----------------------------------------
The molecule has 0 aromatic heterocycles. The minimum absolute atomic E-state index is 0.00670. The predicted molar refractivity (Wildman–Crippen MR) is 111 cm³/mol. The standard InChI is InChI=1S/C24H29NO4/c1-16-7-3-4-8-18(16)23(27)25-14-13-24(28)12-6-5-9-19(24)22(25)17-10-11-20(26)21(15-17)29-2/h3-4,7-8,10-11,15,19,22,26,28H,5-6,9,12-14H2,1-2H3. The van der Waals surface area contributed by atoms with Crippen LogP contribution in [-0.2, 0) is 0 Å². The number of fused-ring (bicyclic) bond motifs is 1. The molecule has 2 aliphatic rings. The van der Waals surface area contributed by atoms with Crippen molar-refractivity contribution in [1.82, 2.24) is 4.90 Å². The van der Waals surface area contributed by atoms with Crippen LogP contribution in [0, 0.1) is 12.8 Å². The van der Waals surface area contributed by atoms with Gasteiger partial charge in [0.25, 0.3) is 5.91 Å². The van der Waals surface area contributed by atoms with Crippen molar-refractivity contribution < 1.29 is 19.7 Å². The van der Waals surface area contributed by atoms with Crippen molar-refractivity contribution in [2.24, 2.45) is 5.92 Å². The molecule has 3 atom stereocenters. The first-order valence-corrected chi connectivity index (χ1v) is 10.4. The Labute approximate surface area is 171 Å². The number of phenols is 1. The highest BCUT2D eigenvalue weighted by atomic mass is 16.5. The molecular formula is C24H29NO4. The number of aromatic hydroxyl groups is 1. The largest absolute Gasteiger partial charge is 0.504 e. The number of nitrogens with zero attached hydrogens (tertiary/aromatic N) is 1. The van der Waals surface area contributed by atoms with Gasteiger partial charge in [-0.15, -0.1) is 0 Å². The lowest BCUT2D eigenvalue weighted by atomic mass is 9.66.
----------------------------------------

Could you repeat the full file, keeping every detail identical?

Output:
The molecule has 0 aromatic heterocycles. The minimum absolute atomic E-state index is 0.00670. The predicted molar refractivity (Wildman–Crippen MR) is 111 cm³/mol. The standard InChI is InChI=1S/C24H29NO4/c1-16-7-3-4-8-18(16)23(27)25-14-13-24(28)12-6-5-9-19(24)22(25)17-10-11-20(26)21(15-17)29-2/h3-4,7-8,10-11,15,19,22,26,28H,5-6,9,12-14H2,1-2H3. The van der Waals surface area contributed by atoms with Crippen LogP contribution in [-0.2, 0) is 0 Å². The number of fused-ring (bicyclic) bond motifs is 1. The molecule has 2 aliphatic rings. The van der Waals surface area contributed by atoms with Crippen molar-refractivity contribution in [1.82, 2.24) is 4.90 Å². The van der Waals surface area contributed by atoms with Crippen LogP contribution in [0, 0.1) is 12.8 Å². The van der Waals surface area contributed by atoms with Gasteiger partial charge in [0.25, 0.3) is 5.91 Å². The van der Waals surface area contributed by atoms with Crippen molar-refractivity contribution < 1.29 is 19.7 Å². The van der Waals surface area contributed by atoms with Crippen molar-refractivity contribution in [2.24, 2.45) is 5.92 Å². The molecule has 3 atom stereocenters. The first-order valence-corrected chi connectivity index (χ1v) is 10.4. The Labute approximate surface area is 171 Å². The number of phenols is 1. The highest BCUT2D eigenvalue weighted by atomic mass is 16.5. The molecular formula is C24H29NO4. The number of aromatic hydroxyl groups is 1. The largest absolute Gasteiger partial charge is 0.504 e. The number of nitrogens with zero attached hydrogens (tertiary/aromatic N) is 1. The van der Waals surface area contributed by atoms with Gasteiger partial charge in [-0.15, -0.1) is 0 Å². The lowest BCUT2D eigenvalue weighted by atomic mass is 9.66.